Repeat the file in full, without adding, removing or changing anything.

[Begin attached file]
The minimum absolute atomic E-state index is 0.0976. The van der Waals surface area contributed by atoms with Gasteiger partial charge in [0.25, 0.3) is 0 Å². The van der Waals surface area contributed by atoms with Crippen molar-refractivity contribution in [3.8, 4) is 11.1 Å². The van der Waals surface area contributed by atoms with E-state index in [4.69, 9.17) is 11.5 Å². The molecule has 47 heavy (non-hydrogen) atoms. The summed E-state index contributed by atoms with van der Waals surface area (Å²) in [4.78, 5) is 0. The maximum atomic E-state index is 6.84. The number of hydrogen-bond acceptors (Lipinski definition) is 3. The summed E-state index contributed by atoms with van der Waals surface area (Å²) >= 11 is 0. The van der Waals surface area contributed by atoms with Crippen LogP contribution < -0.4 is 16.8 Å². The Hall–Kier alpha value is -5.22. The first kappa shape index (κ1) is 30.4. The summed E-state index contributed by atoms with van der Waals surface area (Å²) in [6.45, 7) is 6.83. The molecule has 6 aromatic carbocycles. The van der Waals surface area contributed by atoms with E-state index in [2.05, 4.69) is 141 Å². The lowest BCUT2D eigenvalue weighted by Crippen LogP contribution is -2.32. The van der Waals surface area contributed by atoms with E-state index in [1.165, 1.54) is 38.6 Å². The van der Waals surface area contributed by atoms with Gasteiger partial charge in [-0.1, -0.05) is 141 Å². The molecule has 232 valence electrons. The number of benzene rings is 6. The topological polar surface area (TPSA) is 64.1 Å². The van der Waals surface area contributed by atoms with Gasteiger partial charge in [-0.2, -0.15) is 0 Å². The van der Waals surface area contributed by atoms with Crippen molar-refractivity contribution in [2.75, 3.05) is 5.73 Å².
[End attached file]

The minimum absolute atomic E-state index is 0.0976. The van der Waals surface area contributed by atoms with Gasteiger partial charge in [0.25, 0.3) is 0 Å². The van der Waals surface area contributed by atoms with Crippen molar-refractivity contribution in [3.8, 4) is 11.1 Å². The van der Waals surface area contributed by atoms with E-state index in [4.69, 9.17) is 11.5 Å². The molecule has 47 heavy (non-hydrogen) atoms. The summed E-state index contributed by atoms with van der Waals surface area (Å²) in [4.78, 5) is 0. The maximum atomic E-state index is 6.84. The number of hydrogen-bond acceptors (Lipinski definition) is 3. The summed E-state index contributed by atoms with van der Waals surface area (Å²) >= 11 is 0. The van der Waals surface area contributed by atoms with Crippen LogP contribution < -0.4 is 16.8 Å². The Hall–Kier alpha value is -5.22. The first kappa shape index (κ1) is 30.4. The summed E-state index contributed by atoms with van der Waals surface area (Å²) in [6.45, 7) is 6.83. The molecule has 6 aromatic carbocycles. The van der Waals surface area contributed by atoms with E-state index in [2.05, 4.69) is 141 Å². The lowest BCUT2D eigenvalue weighted by Crippen LogP contribution is -2.32. The van der Waals surface area contributed by atoms with E-state index in [1.165, 1.54) is 38.6 Å². The van der Waals surface area contributed by atoms with Gasteiger partial charge in [-0.1, -0.05) is 141 Å². The molecule has 232 valence electrons. The number of benzene rings is 6. The topological polar surface area (TPSA) is 64.1 Å². The van der Waals surface area contributed by atoms with Gasteiger partial charge in [-0.2, -0.15) is 0 Å². The van der Waals surface area contributed by atoms with Crippen molar-refractivity contribution in [2.75, 3.05) is 5.73 Å².